• Thus, our study corroborates the hypothesis of environmental sharing of the photobionts in lichens especially in the colder boreal, arctic/alpine and temperate climates where the dry and cold, as well as fluctuating, climate is probably the major selective pressure. Several studies proposed the photobiont as an important functional trait of lichens, relevant for the response of the lichen to the environment, especially to humidity (Aptroot & van Herk, 2007; Marini et al., 2011; Giordani et al., 2012; Matos et al., 2015). Thus, it is tempting to speculate that freeze tolerance in arctic/alpine and temperate environments, and desiccation and high-intensity light tolerance in Mediterranean environments are potentially a few such traits associated with the locally superior and adaptive algal genotypes.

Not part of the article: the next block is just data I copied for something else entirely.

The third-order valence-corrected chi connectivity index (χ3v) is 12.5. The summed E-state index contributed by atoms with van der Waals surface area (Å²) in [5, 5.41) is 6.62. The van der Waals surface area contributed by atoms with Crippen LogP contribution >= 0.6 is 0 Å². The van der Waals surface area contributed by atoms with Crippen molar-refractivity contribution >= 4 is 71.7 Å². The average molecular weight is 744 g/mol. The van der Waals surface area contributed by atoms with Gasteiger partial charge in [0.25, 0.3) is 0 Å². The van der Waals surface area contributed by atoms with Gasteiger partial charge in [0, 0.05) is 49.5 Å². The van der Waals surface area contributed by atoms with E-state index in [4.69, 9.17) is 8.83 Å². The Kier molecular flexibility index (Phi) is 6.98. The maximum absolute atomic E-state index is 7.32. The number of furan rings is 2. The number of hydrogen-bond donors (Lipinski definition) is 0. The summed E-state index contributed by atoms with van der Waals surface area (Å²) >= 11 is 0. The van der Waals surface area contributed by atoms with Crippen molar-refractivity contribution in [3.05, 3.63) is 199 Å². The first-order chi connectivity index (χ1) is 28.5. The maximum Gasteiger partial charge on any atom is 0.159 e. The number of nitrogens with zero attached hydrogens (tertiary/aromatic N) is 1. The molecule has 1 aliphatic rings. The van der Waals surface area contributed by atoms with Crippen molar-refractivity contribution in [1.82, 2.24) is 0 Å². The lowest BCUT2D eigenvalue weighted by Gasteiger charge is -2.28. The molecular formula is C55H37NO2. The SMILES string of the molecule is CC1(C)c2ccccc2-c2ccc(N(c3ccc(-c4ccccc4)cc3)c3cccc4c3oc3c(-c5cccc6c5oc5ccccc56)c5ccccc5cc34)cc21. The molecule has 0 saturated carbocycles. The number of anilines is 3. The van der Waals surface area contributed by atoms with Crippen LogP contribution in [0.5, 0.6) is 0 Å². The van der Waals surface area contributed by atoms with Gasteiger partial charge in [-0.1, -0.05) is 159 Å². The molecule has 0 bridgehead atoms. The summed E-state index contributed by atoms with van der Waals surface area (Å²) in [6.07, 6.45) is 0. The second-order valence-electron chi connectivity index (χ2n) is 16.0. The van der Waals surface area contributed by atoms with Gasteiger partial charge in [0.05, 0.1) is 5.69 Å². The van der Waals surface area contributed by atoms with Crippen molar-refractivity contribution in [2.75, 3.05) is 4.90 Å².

[Show abstract] [Hide abstract] ABSTRACT: Both macroclimate and evolutionary events may influence symbiont association and diversity patterns. Here we assess how climatic factors and evolutionary events shape fungal–algal association patterns in the widely distributed lichen-forming fungal genus Protoparmelia. Multilocus phylogenies of fungal and algal partners were generated using 174 specimens. Coalescent-based species delimitation analysis suggested that 23 fungal hosts are associating with 20 algal species. Principal component analysis (PCA) was performed to infer how fungal–algal association patterns varied with climate. Fungi associated with one to three algal partners whereas algae accepted one to five fungal partners. Both fungi and algae were more specific, associating with fewer partners, in the warmer climates. Interaction with more than one partner was more frequent in cooler climates for both the partners. Cophylogenetic analyses suggest congruent fungal–algal phylogenies. Host switch was a more common event in warm climates, whereas failure of the photobiont to diverge with its fungal host was more frequent in cooler climates. We conclude that both environmental factors and evolutionary events drive fungal and algal evolution in Protoparmelia. The processes leading to phylogenetic congruence of fungi and algae are different in different macrohabitats in our study system. Hence, closely related species inhabiting diverse habitats may follow different evolutionary pathways.